The first day of September, was a day to remember!

A beautiful day. With what I call a ‘typical Dutch sky’: clear blue backround with snowy white clouds, looking like crisp cotton balls. It was not too hot, not too cold and no rain today. Perfect day for a walk! Perfect day for the start of this new


I currently live in an area where there was heavy fighting in WWII. Signs of this can still be found everywhere in the landscape and in public space. I was alone on my first walk and I walked in Groesbeek. Groesbeek is a little place near my homestead. It is an absolute gorgeous green area to walk in. I am not finished walking in that area by a long shot, but today’s goal was a very special cemetery I had heard of and I would love to share with you. Not just the cemetery, but also the history.

At the highest point in the Netherlands, at the 7 heuvelenweg, you will find the Canadian War Cemetery where 2598 ‘casualties’, were buried. Yes, of course, one can walk around there and admire the neatness, the care with which the cemetery is kept, the beauty of the landscape. But those ‘casualties’ are young, brave humans. 2598 Young lives, just try to imagine, poefff, gone…Imagine all the pain, all the hurt of those who were left behind. They all were somebody’s son, daughter, friend, brother, sister. Going to a country they had probably never been to before, to fight. To fight for liberation, for freedom. For OUR liberation, for OUR freedom. Would YOU do that?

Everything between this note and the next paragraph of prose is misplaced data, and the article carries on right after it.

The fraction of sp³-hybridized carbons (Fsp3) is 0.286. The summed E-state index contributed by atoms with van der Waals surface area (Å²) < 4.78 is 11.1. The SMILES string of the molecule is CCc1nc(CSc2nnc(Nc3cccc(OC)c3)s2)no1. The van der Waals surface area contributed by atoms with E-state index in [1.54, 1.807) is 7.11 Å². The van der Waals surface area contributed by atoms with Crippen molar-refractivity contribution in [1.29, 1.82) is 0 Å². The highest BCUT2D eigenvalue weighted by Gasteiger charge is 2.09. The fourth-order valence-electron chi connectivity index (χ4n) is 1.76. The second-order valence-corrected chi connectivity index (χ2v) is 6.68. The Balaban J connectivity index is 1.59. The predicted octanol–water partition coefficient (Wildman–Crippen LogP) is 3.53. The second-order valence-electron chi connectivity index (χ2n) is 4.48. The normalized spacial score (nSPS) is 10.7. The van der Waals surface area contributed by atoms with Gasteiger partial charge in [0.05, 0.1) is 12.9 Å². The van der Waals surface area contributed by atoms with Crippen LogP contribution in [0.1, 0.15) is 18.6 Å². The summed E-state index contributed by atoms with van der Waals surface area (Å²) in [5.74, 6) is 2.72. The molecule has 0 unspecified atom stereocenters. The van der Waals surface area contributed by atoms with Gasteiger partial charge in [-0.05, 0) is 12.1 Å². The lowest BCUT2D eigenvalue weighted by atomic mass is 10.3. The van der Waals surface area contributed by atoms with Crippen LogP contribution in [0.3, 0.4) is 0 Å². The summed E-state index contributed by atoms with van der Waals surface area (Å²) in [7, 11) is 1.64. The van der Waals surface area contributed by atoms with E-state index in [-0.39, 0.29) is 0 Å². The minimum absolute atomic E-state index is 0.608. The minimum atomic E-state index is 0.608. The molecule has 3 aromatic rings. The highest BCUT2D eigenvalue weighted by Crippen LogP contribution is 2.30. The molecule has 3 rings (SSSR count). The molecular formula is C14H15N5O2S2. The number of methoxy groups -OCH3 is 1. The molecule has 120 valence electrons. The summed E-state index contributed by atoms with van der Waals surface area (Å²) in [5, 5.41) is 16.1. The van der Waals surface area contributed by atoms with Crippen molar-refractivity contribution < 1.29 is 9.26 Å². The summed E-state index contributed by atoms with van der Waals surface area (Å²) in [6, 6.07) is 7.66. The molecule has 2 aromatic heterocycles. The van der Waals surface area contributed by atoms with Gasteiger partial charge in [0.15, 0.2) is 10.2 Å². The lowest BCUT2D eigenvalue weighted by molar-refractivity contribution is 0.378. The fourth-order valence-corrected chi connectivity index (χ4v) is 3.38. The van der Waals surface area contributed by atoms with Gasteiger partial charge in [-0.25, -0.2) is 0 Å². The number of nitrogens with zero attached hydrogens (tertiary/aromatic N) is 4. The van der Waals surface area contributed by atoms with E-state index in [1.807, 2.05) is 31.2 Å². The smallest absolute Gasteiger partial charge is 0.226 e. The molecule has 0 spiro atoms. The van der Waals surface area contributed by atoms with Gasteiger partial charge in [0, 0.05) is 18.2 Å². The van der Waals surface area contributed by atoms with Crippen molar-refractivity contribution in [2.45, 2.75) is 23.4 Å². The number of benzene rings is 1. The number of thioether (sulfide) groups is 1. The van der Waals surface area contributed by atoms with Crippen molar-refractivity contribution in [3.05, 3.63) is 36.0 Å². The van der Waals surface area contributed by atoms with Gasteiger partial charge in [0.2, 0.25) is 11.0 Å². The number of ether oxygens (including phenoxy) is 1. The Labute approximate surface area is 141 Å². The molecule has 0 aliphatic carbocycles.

The history – traces of war

The cemetery in Groesbeek dates from 1945, when the 2nd and 3th Canadian Infantry Divisions and the 4th Canadian Amoured Divisions took part in operation Veritable. There was a need for a cemetery close to German territory to bury the Canadian victims who fell during the battles. The work started in the summer of 1945 and was conducted under the direction of 6 Canadian soldiers.

The cemetery was opened on May 4 1947 by our then queen Wilhelmina. The location of this cemetery is chosen by mayor Jonkheer van Grotenhuis van Onstein.

The cemetery and the memorial are designed by P.D. Hepworth and the place is maintained by the Commonwealth Wargraves Commission.

Are you just as impressed as I was?

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